If the president had one mission during his speech, it was to make it clear that this country works together and we must be diligent in deepening our empathy for one another.

The current climate of the country allows us to live within bubbles of information we choose to believe, instead of being surrounded by ideas that we believe in and that challenge us. If we hope to find common ground, then everyone must stop talking past each other.

“Reality has a way of catching up with you,” Obama said, quoting his mother.

The president then shifted his focus and spoke to the order of country that is currently being challenged. For those wishing to challenge the democracy of the nation, the president warned, “No one who threatens America will ever be safe.”

And when the president announced that he would be making his final point, an overwhelming sigh poured out from the audience. However, he drove his message home by saying what this country needs to do for the betterment of all people.

“We should be making it easier, not harder to vote,” Obama said. “[No change] happens on its own, all of this depends on our participation, on each of us accepting the responsibility of citizenship. Our Constitution is a remarkable gift, but it has no power on its own. We, the people, give it meaning.”

As he prepared to wrap up his speech, he quoted George Washington’s own farewell address to say that our country counts on us not just during an election, but during an entire lifetime.

“If you are tired of arguing with strangers on the internet,” Obama joked, “try talking to one of them in real life.”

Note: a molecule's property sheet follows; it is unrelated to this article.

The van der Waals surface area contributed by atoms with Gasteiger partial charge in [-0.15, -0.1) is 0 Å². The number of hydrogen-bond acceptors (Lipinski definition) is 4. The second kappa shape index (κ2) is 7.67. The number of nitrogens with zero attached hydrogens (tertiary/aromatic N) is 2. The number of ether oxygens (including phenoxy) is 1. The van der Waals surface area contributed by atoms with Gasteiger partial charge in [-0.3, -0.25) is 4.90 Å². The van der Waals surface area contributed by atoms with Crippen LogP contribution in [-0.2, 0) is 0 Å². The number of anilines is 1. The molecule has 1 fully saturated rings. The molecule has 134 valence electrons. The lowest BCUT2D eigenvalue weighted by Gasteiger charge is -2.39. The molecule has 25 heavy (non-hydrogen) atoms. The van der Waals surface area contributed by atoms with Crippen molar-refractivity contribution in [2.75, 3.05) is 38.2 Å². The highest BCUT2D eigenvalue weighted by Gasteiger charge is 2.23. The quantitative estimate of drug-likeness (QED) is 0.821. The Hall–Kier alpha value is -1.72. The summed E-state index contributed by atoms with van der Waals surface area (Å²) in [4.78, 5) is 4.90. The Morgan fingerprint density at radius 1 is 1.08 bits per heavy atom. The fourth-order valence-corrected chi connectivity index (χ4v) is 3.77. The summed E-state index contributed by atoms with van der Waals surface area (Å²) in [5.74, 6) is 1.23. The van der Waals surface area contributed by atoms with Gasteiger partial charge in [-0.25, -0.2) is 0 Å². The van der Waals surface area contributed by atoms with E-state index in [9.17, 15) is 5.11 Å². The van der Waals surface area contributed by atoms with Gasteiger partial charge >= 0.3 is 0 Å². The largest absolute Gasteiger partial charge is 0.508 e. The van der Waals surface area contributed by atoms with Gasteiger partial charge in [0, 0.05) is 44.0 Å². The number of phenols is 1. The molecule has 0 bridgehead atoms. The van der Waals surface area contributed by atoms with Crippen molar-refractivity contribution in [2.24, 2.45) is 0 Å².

The president encouraged those disappointed with current politics to “lace up their boots” and start their own political careers.

Then the president ended his political talk, gave a heartwarming thanks to his wife, Michelle, and the crowd rose to their feet, including their daughter Malia, who was wiping tears from eyes.

The president then wiped tears from his own eyes when speaking about how graceful and dignified Michelle was as first lady.

“You have made me proud, and you have made the country proud,” President Obama said with a trembling voice.

He then addressed Malia, who could not help but be emotional hearing her father speak. Obama spoke of the how incredibly she and her sister handled their time in the spotlight, although Sasha appeared to be missing from the evening.

“I am most proud to be your dad,” the president said to a smiling Malia.

His thanks then moved to the “scrappy kid from Scranton,” Joe Biden. While addressing him and his wife, Jill, the president talked about how he not only gained a vice president, but a brother in the process.

As he rounded to the corned to the end of his speech, the president offered a solid request to everyone in the room and at home watching.

“I am asking you to believe, not in my ability to bring about change, but in yours,” the president asked.

He continued to draw his remarks to a close, but not without emotionally delivering his iconic phrase, “Yes We Can.”

Yes we did make history by electing the country’s first Black president, but our work is not done. We can and we will make this one nation for all, and that is all because of you, Mr. President. Thanks, Obama.